5 Reasons Millennials Aren't Buying Homes

Home buyers face challenges in today's housing markets. In particular, adults under 35, known as the millennial generation, are putting off buying homes. Reasons millennials aren't buying homes include high demand and short supply of affordable homes and changing demographics. Here are reasons why millennials are bucking tradition and are delaying home purchases or not buying homes at all.

5 Reasons Millennials Aren't Buying Homes

The Great Recession

Unlike baby boomers and generation X who've enjoyed relatively stable economic conditions, millennials witnessed parents, family members and friends endure layoffs and home foreclosures during the Great Recession. Millennials understand that unstable labor and housing markets lead to financial uncertainty. Millennials are also putting off creating their own households as they marry and start families later than previous generations. These trends suggest that establishing careers and financial security takes priority over buying homes for millennials.

Shortage of affordable homes

Short supplies of affordable homes are keeping first time buyers on the sidelines. High demand for homes in general coupled with short supplies of affordable homes are sidelining millennials. Currently, construction levels for affordable homes accounts for about 20 percent of new home construction as compared to 30 percent prior to the recession.

Metro area home prices out of reach

Millennials working in high-cost metro areas typically cannot afford to buy homes near their jobs in areas where home prices average in the mid to high six figures. High rents and demand for rentals in major cities encourages renters to hold on to their apartments. The National Association of Realtors® reported a median price of $940,000 for a single-family home in the San Jose California metro area. Other examples of high median single-family home prices include $464,000 for the New York, New York metro area and $393,600 median price for a home in the Boston Cambridge, Massachusetts metro area.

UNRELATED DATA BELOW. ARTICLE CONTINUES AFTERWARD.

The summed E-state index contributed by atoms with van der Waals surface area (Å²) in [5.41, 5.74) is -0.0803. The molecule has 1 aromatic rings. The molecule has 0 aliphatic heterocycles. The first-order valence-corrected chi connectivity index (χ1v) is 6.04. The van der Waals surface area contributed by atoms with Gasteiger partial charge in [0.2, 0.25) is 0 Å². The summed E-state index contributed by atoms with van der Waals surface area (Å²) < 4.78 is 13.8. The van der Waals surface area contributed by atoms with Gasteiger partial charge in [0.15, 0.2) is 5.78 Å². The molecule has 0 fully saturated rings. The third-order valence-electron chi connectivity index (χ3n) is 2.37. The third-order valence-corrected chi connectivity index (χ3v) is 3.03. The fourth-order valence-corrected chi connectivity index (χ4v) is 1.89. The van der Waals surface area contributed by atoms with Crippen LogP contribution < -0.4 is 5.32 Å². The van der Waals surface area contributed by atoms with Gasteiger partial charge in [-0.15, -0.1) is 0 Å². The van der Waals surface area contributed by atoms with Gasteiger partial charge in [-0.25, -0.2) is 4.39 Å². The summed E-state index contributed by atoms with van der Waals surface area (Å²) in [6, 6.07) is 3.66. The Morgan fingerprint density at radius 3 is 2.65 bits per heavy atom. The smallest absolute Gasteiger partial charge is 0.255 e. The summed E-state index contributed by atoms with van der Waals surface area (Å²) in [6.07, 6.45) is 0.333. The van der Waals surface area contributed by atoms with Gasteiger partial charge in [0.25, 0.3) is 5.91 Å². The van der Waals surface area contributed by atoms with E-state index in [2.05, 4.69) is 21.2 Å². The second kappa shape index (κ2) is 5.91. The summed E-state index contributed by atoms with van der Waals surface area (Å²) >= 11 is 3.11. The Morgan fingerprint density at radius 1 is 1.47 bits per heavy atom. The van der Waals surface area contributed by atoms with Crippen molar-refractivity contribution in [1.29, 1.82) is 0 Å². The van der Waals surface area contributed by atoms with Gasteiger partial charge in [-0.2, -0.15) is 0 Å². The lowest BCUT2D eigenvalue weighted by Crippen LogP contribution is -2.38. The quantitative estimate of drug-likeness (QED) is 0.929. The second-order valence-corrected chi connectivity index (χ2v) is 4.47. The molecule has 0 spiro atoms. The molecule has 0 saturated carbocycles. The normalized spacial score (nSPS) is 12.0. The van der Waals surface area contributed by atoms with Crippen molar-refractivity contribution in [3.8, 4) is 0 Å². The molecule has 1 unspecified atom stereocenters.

More high-end homes being built

Builders are currently focusing on constructing larger homes. Over 50 percent of new single-family homes built in recent years were 2,400 square feet or larger. Ten years ago, approximately 40 percent of homes built were of comparable size. The emphasis on higher-end homes has contributed to the shortage of homes for first-time buyers.

Changing preferences for home features

Surveys of millennial home buyers reveal changing preferences for home size and features. According to a survey by the National Association of Home Builders and Better Homes and Gardens, millennials prefer smaller, energy efficient living spaces. Current trends toward simple living, small living spaces and environmentally friendly homes reflect millennials' home preferences. Quality instead of quantity defines millennials' preferences for their homes. Efficient kitchens, outdoor living spaces and quality materials such as granite counter tops and hardwood flooring are examples of preferred amenities for millennial home buyers.

As millennial home buyers gain in numbers, their influence is expected to impact home builders and community development planners. Within a few years, builders will likely turn their attention to building smaller, environmentally friendly homes to meet a new generation's preferences. When this happens, there won't be any more reasons millennials aren't buying homes.

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